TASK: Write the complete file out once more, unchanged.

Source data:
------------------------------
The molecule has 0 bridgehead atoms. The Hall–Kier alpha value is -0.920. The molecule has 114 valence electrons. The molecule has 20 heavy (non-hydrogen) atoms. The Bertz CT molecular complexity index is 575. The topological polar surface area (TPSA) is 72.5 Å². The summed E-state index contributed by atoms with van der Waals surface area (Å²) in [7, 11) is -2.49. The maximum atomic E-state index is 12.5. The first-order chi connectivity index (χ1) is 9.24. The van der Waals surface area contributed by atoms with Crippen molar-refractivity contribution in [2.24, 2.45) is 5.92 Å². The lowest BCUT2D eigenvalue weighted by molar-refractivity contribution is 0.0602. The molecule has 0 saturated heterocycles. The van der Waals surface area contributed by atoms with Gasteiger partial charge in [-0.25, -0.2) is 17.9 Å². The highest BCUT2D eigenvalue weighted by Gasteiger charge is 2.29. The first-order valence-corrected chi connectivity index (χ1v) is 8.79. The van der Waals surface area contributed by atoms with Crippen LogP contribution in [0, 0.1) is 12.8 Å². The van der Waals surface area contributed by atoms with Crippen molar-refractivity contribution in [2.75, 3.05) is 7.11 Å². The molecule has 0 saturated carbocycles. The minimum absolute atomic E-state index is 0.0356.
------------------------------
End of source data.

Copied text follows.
The molecule has 0 bridgehead atoms. The Hall–Kier alpha value is -0.920. The molecule has 114 valence electrons. The molecule has 20 heavy (non-hydrogen) atoms. The Bertz CT molecular complexity index is 575. The topological polar surface area (TPSA) is 72.5 Å². The summed E-state index contributed by atoms with van der Waals surface area (Å²) in [7, 11) is -2.49. The maximum atomic E-state index is 12.5. The first-order chi connectivity index (χ1) is 9.24. The van der Waals surface area contributed by atoms with Crippen molar-refractivity contribution in [2.24, 2.45) is 5.92 Å². The lowest BCUT2D eigenvalue weighted by molar-refractivity contribution is 0.0602. The molecule has 0 saturated heterocycles. The van der Waals surface area contributed by atoms with Gasteiger partial charge in [-0.25, -0.2) is 17.9 Å². The highest BCUT2D eigenvalue weighted by Gasteiger charge is 2.29. The first-order valence-corrected chi connectivity index (χ1v) is 8.79. The van der Waals surface area contributed by atoms with Crippen LogP contribution in [0, 0.1) is 12.8 Å². The van der Waals surface area contributed by atoms with Crippen molar-refractivity contribution in [2.75, 3.05) is 7.11 Å². The molecule has 0 saturated carbocycles. The minimum absolute atomic E-state index is 0.0356.